Ferdinand Marcos Jr., known to all as Bongbong, won a sweeping victory in the Philippines’ presidential election last week, winning more than 60 percent of the vote in a field of 10 candidates. Marcos’s father was the longest-serving president in Filipino history, but his rule from 1965 to 1986 was marked by unrestrained corruption, the arbitrary arrest of political opponents, and the worst economic recession in the country’s history in 1984-85. The elder was ousted in 1986 by a broad-based uprising known as the People Power Revolution, and he fled with nearly $1 billion in cash, gold, and foreign bank deposits to Hawaii. His wife Imelda’s collection of more than 3,000 pairs of shoes became a global emblem of the family’s iniquity and extravagance at the expense of their country’s economic struggles.

Yet in this year’s presidential campaign, Bongbong Marcos touted his father’s rule as a golden era and his family as the true representatives of the Filipino people against corrupt elites—and was rewarded with overwhelming popular support. How did this happen?

Alvin Camba is an assistant professor at the Josef Korbel School of International Studies at the University of Denver and a faculty affiliate at the Climate Policy Lab at Tufts University. Camba was born in the Philippines and has been conducting fieldwork there since 2017. In his view, the younger Marcos won because he was able to cast himself as a populist, tapping into widespread resentments against political elites and growing material inequality. Marcos also led a campaign to rewrite his family’s history, supported mostly by disinformation and lies disseminated through social media. And he allied himself with the Philippines’ outgoing President Rodrigo Duterte, an authoritarian populist under investigation by the International Criminal Court for extrajudicial killings, who’s still a highly popular figure at home.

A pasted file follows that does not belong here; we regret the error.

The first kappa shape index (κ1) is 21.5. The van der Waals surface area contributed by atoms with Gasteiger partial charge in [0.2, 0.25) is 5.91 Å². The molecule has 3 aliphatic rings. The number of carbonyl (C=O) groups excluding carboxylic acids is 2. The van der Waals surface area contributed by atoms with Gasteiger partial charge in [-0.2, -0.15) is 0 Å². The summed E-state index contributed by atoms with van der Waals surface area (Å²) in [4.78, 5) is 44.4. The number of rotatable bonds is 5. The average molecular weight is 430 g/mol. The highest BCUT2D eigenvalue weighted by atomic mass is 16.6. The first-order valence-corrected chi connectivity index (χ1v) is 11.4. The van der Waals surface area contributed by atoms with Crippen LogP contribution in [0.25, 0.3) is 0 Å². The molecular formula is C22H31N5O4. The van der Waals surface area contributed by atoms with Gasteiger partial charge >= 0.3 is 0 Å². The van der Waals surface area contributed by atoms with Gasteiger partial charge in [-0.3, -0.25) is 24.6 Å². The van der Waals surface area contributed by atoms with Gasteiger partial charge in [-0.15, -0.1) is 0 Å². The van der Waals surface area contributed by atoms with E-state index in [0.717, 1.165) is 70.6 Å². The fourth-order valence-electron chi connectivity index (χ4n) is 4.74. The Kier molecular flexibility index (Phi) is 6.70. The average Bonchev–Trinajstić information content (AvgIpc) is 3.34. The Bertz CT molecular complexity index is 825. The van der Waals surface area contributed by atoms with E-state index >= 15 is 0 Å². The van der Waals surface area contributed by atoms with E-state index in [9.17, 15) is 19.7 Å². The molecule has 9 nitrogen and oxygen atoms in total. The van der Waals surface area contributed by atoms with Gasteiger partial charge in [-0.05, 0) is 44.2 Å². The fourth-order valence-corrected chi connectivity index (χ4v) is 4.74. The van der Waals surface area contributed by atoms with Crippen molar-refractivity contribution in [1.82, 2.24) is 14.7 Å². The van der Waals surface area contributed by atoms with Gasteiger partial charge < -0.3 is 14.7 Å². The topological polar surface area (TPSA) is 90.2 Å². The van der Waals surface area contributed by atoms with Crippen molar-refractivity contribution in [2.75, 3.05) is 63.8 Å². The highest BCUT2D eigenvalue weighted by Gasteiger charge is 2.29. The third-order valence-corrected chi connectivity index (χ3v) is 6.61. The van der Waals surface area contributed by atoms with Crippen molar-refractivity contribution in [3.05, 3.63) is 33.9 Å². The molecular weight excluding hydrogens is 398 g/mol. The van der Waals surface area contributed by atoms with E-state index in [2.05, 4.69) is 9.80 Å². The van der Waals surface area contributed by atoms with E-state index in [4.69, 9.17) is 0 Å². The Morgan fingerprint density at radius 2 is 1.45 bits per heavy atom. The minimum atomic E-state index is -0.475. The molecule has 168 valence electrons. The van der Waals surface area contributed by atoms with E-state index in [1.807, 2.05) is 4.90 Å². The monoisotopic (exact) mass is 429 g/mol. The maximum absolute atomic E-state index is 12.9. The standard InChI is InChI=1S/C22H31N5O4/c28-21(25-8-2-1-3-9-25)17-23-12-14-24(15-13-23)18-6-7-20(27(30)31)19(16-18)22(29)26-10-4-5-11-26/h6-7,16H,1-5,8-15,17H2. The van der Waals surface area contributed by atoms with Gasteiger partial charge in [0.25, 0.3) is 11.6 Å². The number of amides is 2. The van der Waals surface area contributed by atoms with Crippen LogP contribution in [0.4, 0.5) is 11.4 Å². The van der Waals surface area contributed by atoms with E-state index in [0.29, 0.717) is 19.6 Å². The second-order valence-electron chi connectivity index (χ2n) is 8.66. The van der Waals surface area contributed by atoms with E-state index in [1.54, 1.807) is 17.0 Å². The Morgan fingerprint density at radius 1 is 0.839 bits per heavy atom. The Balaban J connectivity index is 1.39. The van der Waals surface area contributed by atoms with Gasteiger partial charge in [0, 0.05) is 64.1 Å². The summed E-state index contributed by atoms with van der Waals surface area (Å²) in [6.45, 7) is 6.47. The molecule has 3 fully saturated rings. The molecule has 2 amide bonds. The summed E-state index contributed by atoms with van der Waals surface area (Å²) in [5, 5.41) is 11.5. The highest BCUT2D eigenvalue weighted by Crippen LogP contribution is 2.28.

As Camba sees it, the victories of Duterte and Marcos belong to the global trend of authoritarian populism; both men crafted images of themselves as strong leaders capable of taking on corrupt elites, and both have mastered techniques of disinformation to support and drive their political narratives. In the Philippines, Camba says, many now interpret their country’s past and present very differently than Westerners do.

Michael Bluhm: Why is he called Bongbong?

Alvin Camba: I’ve tried to find out, but I have no idea how he ended up with the name Bongbong. Filipinos across the country come up with nicknames—it’s a cultural thing, and this is pretty normal. In Tagalog, the main language in the Philippines, the word “bong” is like “bang” in English—it’s the sound a gun makes, but it doesn’t mean anything else.

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